Liberty Financial Companies of Boston appears to be struggling to find a buyer for its asset management units and may have to drop its asking price in order to secure a buyer, according to industry analysts.
Liberty announced its intention to sell its asset management, insurance and banking units last November in a shareholder report. Earlier this month, Liberty's annuity and banking units, Keyport Life Insurance Company and Independent Financial Marketing Group, were purchased by Sun Life Financial of Toronto for an estimated $1.7 billion. Liberty's insurance products had $14.8 billion in assets under management, as of Dec. 31, according to SEC documents.
In December, Liberty sold Private Capital Management, a division of Stein Roe & Farnham of Chicago, to the executives running the firm for $40 million. Private Capital Management had $9.1 billion in assets under management at the time of the sale, according to SEC documents.
The only piece of the business remaining to be sold is Liberty's asset management unit, which is comprised of Stein Roe & Farnham, Newport Pacific Management of San Francisco, Liberty Asset Management of Boston, Crabbe Huson Group of Portland, Ore., Progress Investment Management of Boston and Liberty Wanger Asset Management of Chicago. Combined, those businesses held $49.9 billion in assets as of March 31, according to a company spokesperson.
It has been nearly seven months since Liberty first announced its plans to sell and while a couple of potential buyers were reported in the financial press to have shown an interest, Liberty's asset management business remains on the market.
Much of the difficulty Liberty is having in selling its asset management units is related to deflated financial service firm stock prices, according to Chip Roame, a principal with Tiburon Strategic Advisors of Tiburon, Calif. Many potential buyers would need to leverage more of their stock than when the stock market was stronger in order to purchase Liberty, which is an unattractive option, Roame said.
Another factor may be that the individual pieces of the firm are too diverse and all of the parts do not fit with most companies, according to Neil Epstein, an analyst with Putnam, Lovell, de Guardiola & Thornton of San Francisco.
"I think the fact that you have a pool of subsidiaries that are somewhat independent of each other makes it hard to pick them up," he said. "There is no one clear manager. It's not clear that there is a lot of integration that has gone on over the years."
Generally, asset management and advisory companies sell within three to four months of an announcement of their being for sale, however market conditions have put a damper on merger and acquisition activity, according to Anthony Nuland, a partner in the Washington D.C. office of Seward & Kissell of New York.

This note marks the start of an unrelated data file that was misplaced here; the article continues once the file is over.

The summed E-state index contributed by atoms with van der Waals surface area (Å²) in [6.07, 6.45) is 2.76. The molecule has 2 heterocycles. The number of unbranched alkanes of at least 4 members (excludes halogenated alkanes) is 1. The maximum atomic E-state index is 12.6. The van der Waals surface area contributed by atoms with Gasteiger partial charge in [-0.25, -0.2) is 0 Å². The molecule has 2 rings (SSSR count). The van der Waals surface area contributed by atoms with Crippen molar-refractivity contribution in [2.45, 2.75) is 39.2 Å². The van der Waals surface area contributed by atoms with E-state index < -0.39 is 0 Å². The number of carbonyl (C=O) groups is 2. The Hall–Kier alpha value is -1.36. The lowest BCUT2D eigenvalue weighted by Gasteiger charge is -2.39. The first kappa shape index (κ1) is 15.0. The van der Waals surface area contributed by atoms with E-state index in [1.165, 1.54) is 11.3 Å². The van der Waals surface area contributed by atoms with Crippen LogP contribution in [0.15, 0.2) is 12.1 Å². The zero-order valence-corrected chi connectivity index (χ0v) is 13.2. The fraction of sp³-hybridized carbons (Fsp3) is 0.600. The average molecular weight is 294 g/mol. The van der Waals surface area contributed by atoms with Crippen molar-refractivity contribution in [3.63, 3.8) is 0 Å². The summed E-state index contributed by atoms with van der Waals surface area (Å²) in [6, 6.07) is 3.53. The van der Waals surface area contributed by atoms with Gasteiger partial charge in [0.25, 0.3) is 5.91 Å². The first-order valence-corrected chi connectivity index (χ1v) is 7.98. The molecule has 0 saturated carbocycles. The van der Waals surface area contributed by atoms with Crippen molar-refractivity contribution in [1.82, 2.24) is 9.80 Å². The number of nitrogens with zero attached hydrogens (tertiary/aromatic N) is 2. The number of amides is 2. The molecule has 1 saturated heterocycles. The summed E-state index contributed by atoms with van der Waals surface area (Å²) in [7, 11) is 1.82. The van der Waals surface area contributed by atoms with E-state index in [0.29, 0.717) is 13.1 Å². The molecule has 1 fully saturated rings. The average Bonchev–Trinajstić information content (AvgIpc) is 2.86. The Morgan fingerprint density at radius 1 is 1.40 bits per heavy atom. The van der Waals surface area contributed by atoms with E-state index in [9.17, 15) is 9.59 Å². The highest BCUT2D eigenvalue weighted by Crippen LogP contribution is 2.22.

There could also be a variety of other factors which are making it difficult for Liberty to sell its businesses, including an asking price that is scaring off potential bidders, he said. A year ago, many companies were interested in buying asset managers and managers could fetch a premium price for their businesses, he said.
"My sense is that has all backed off," he said.
There also seems to be recognition among potential buyers that success in the asset management business is not just a matter of simple acquisition, he said. Lackluster markets are shrinking assets and profit margins and most asset managers are losing business, he said.
"Would I buy an asset manager?" he said. "Probably not for what they would be willing to sell it to me."
Other potential impediments to a sale include that there could be troubled or tenuous advisory relationships, Nuland said. Another possibility is there is some regulatory problems that would make the businesses a liability, Nuland said.
Generally, regulatory problems would be uncovered by potential buyers when they conduct due diligence on the firm they are interested in acquiring, Roame said. Normally, problems relating to due diligence become apparent when you have several interested buyers suddenly lose all interest in acquiring the firm, he said.
Since last November, The Asian Wall Street Journal and others have reported that American General of Houston, Prudential Plc of London and First Union of Charlotte, N.C. were interested in buying Liberty's asset management unit. Instead of acquiring Liberty, American General and Prudential Plc decided to merge and First Union decided to purchase Wachovia of Atlanta and Winson-Salem, N.C.
While due diligence problems may be part of the problem, sale of the firm may have fallen through simply because each interested party found better acquisition targets with strengths they needed, Roame said.
There is no prescribed time limit on the sale and securing a good price for the firm is the primary concern, said Morgan Porter, a senior vice president with Liberty.
The question Liberty must address now is whether it should split up the parts of its asset management unit and try to sell them individually, Roame said. The company may be able to command a better price selling them individually than bundled, he said.